Plainly, Ms Ibrahim’s account suggests that the whole picture was not properly investigated, and even then, important nuances have been overlooked. The glaring inconsistencies indicates that the amount of weight and significance placed on each piece of evidence goes, at best, unexplained, and at worst, wilfully ignored.

The CCRC’s failure to employ professional experts to investigate these gaps is further cemented by its repeated statement: “This is a point that could and should have been made at trial, if the defence thought it was of any significance” and “if counsel thought this issue was significant, it could and should have been raised on appeal”.

The above statement made by the CCRC operates on the premise that all applicants have adequate legal representation and a capable defence team. But, that is only an ideal and rather entitled position to take. For, there is also a real possibility of a lack of good legal representation. Ms Ibrahim noted:

“Walid had an ineffective legal team, breach of article 6 – Right to fair trial. Walid had a motorbike accident when he was 19 and was in intensive care for a few months. As a result, he suffers from cognitive difficulties and is also Autistic – Which the court or Jury did not know about. This is very import because the prosecution said he was “mastermind” when really he has severe learning difficulties.”

The “real possibility” test

What is the ‘real possibility test’ that the CCRC keep referring to? Lord Bingham, gave a judicial interpretation of the test in R v Criminal Cases Review Commission (ex parte Pearson) as follows:

“The 'real possibility' test […] denotes a contingency which, in the Commission's judgment, is more than an outside chance or a bare possibility, but which may be less than a probability or a likelihood or a racing certainty. The Commission must judge that there is at least a reasonable prospect of a conviction, if referred, not being upheld.”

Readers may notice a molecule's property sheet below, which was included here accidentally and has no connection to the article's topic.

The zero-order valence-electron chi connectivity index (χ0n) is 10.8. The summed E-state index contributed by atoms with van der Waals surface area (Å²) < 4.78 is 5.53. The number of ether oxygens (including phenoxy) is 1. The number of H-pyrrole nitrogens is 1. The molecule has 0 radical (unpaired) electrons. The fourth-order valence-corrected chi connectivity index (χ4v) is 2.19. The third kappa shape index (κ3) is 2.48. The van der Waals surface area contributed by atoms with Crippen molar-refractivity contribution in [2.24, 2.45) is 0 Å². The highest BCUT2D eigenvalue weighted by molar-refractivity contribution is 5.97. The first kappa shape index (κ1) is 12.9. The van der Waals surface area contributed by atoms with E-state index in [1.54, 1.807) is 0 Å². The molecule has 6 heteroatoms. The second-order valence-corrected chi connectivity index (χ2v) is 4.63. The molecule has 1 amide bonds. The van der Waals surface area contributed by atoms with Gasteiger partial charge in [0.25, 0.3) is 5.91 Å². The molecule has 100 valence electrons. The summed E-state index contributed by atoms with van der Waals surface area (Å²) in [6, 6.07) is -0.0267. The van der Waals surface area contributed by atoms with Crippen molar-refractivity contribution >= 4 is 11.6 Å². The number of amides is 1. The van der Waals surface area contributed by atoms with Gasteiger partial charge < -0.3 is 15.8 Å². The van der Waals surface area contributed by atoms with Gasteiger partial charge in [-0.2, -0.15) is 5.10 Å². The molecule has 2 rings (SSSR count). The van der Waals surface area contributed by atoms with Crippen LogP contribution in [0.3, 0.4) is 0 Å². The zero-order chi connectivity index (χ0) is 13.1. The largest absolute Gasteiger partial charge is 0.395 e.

To date, the ‘real possibility test’ is laced with controversy (such as, the test being void of independence and extremely deferential to the Court of Appeal). But even if we were to accept the existence and definition of this test, it is hard to see how it has been rightly applied here in Mr Habib’s case.

The amount of weight accorded to Mr Habib’s inherent inability to read or write seems unequivocally low. Notwithstanding a lack of explanation as to how Mr Habib’s involvement, not only correlated, but also caused, the whole organisation of the illegal enterprise, no steps were taken to even ascertain or investigate Mr Habib’s capacity to even orchestrate such a sophisticated series of events.

To conceive of a man suffering from cognitive difficulties and autism as a main mastermind of such a highly organised crime is confounding to any reasonable person. Such a stark inconsistency must not have escaped the case worker(s) reviewing Mr Habib’s application to the CCRC, but no efforts to investigate such matters suggests apathy towards the application.


In concluding, a pertinent issue comes to mind. If the CCRC, as a public and (so called) independent body, is serious about reviewing alleged wrongful convictions, then, surely, it must call experts to review key evidence, such as whether a person in fact had normal levels of cognitive abilities and authenticity of evidence.

Unfortunately, the CCRC as it is currently structured and operates demonstrates a keen deference to the judge’s indictment, rather than a commitment to alleged innocent victims of wrongful convictions. Indeed, in response to Mr Habib’s application (and many others that I have researched) it merely explained why the trial was lawful at face value. This takes the notion of ‘guilty until proven innocent’ as the status quo; rather than ‘innocent until proven guilty’ as an operating principle.

How then, can we trust this body to uphold principles of justice, if it fails to even take the first step of ascertaining the veracity of evidence?

Phoenix Gay Xue Ke volunteered with Empowering the Innocent (ETI) as a researcher between October 2019 and July 2022 when she was an undergraduate student in the Law School, University of Bristol.

Please let us know if you think that there is a mistake in this article, explaining what you think is wrong and why. We will correct any errors as soon as possible.